It snowed today. We got about 10 inches which is a big deal for the Eastern Shore. No I didn’t go out and measure it yet (see tomorrows post). Most folks here DO NOT go out in the snow… ‘just them damn come-here’s from Jersey go out in the snow…. Damn fools will go out as long as the snow ain’t over their headlights. And then they just throw their SUV’s in four wheel drive and keep on going. They’re a real mess, bless their hearts’.Sorry but the photos are from a blizzard we had in 2003 while living on the Jersey Shore. I hope you enjoyed some chilling thoughts on a hot afternoon.
Well not all the Jersey come here’s go out. Some of us who have lived through many snow storms and near blizzards, some lasting three days and leaving three feet of snow, have actually found that sitting back and enjoying a snow fall can be a wonderful and enjoyable pastime. Of course this is not something we learned in our younger years. Back then, before four wheel drive, we just put the snow chains on the rear wheels and got on with business, as long as the snow wasn’t over the headlights.
But the meshing of Jersey Shore and Eastern Shore philosophies has helped me create a unique individual philosophy.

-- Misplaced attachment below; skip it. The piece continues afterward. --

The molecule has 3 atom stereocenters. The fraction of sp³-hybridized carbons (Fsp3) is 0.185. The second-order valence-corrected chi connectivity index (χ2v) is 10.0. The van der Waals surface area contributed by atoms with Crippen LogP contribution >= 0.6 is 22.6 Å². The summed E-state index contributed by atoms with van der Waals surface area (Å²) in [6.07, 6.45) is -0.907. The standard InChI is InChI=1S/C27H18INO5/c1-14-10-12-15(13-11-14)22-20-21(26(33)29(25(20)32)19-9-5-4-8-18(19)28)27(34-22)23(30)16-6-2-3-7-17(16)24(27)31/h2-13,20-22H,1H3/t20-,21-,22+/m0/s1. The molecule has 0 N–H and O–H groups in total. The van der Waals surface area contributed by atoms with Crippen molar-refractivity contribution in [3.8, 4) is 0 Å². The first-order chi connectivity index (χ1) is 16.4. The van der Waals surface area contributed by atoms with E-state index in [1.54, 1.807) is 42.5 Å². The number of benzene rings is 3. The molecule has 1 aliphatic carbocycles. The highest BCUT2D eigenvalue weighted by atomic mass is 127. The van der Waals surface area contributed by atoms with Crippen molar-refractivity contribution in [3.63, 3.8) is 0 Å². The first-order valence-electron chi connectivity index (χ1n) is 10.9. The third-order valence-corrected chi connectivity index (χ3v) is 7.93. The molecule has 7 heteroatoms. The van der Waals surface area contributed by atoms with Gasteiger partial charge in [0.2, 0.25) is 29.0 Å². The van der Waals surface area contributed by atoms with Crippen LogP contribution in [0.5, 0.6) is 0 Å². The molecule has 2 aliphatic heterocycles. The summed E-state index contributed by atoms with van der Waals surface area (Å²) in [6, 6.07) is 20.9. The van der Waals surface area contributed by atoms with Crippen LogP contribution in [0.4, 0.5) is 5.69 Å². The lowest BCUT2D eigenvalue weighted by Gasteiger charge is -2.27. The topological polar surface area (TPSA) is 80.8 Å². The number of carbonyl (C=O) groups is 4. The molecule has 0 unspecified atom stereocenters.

This afternoon I started worrying that I needed to get out there and clear the driveway before the town plows came through and mounded us in. Mounding is a phenomenon that occurs when the town plows go by and deposit hard frozen snow, grits, sand, salt and road debris across the opening of your driveway. This deposit is usually two or three times higher than the beautiful white snow on your lawn and requires heavy machinery, flame throwers, or high explosives to remove.
Then I remembered that our town has NO plows. And if we did we would not be allowed to use them since the town does not own the roads. They are the sole property of the Commonwealth of Virginia. That same Commonwealth who is getting ready to again slice VDOT with another massive budget cut.
So what did I have to worry about? The 10 inches of snow would surely melt before I would ever see a plow. This led to a truly relaxed day of Banana Pancakes, some blogging, snow pictures (from the window of course), two naps, reading some wisdom from Dave Barry with hot chocolate, a wonderful Chicken Rice casserole with fresh French bread (made by me. Not a chance you would find that here), some delicious red wine, and the wonderfully romantic company of my Beatrice.
No not my heart,,,, the heat. Today is a mear 87F and a HI of 90F. WOW what a cake walk. AND we got a big .12 inches of rain over night (hey don’t knock it). Speaking of walks here are some pics from my garden walk this morning.